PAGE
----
BrainCamp 2018 is happening on March 3 from 8:30am-12:30 pm at the Cobb Safety Village in Marietta, GA.  

Registration will be available soon.  This is an event you don't want to miss!  Bring your teen and middle school children to this half-day event focused on making good, solid lifelong decisions. Teens can learn what happens when driving while distracted and what to do about cyber bullying, sports safety, and making critical decisions during a difficult situation.

Featured Discussions:

  • Interactive Safe Driving Exhibits
  • Text & Drive an Obstacle Course
  • A Police Pullover & Mock Trial
  • Stopping Bullying
  • Sports Safety
  • Internet Safety

ALSO – an informative re-enactment of a car crash and public safety response

Sign your teen up to learn how to drive undistracted, on SafeAmerica’s new 3-Screen, 360 degree simulator.

For questions, contact Bob Surrusco at (770) 973-7233, x3

For GPS:  The Cobb County Safety Village’s Address is 1220 Al Bishop Drive, Marietta, GA 30008

 

Great news for new drivers! Scholarships available for Qualified Students.

The Georgia Education Grant Scholarship Program has certified our program to offer qualified students free driver's ed courses.
Students need to apply for the scholarship on the Georgia Office for Highway Safety website. If eligible, you can redeem your classes at our Marietta location over the summer break.  To apply, go to https://georgiadrivers.ga.gov/gohs/gohshome.html

To register for classes, call 770-973-7233.

Alarming Facts about Teen Driving:

FACT: Car crashes are the #1 killer of teens in Georgia.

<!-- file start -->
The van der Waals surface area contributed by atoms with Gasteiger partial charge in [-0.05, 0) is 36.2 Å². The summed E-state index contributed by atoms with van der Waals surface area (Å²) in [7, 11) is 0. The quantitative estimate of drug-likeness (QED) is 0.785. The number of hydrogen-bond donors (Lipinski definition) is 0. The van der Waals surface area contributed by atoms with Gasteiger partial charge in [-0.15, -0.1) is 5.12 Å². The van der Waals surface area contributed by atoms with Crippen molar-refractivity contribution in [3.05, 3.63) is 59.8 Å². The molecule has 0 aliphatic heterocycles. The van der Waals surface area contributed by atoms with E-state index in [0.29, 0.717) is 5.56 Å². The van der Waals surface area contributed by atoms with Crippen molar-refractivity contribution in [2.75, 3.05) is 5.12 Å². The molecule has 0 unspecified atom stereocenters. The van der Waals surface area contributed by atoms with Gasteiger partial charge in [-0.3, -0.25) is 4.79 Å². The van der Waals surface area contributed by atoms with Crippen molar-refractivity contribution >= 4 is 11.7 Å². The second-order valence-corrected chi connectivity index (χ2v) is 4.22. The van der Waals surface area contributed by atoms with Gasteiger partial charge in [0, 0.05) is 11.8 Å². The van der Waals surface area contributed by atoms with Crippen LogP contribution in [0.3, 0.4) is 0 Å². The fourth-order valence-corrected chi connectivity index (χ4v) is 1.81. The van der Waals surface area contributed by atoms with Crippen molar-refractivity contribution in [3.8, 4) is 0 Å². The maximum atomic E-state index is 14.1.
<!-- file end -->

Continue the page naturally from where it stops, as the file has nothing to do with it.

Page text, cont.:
FACT: More than 4,000 teens die nationwide in car crashes every year.

FACT: Teens crash 4x more often than any other age group.

FACT: Parents have the power to change the statistics.

The four greatest factors impacting whether a teen has a car crash are:

  • Inexperience
  • Teen Passengers
  • Driving At Night
  • Parental Involvement

Research shows that increasing practice time, limiting the number of passengers in your teen’s vehicle, restricting nighttime driving, and having parents engaged in their teens’ driving contribute significantly to keeping teens safe behind-the-wheel.

Experience Matters

It takes time and practice for teens to learn how to ride a bike – learning to drive a car is no different.

Like all skills, being a safe driver is something that can only be learned through observation, training and practice.

When it comes to driving, the old axiom of “practice makes perfect” holds true. This is why Georgia requires teens younger than 17 to have a minimum of 40 hours supervised driving experience, including at least 6 hours at night in order to obtain a Class D license.

Click here before you start practicing with your teen to see some tips on making the learning-to-drive experience as safe as possible. Courtesy of The Oregon Parent Guide to Teen Driving.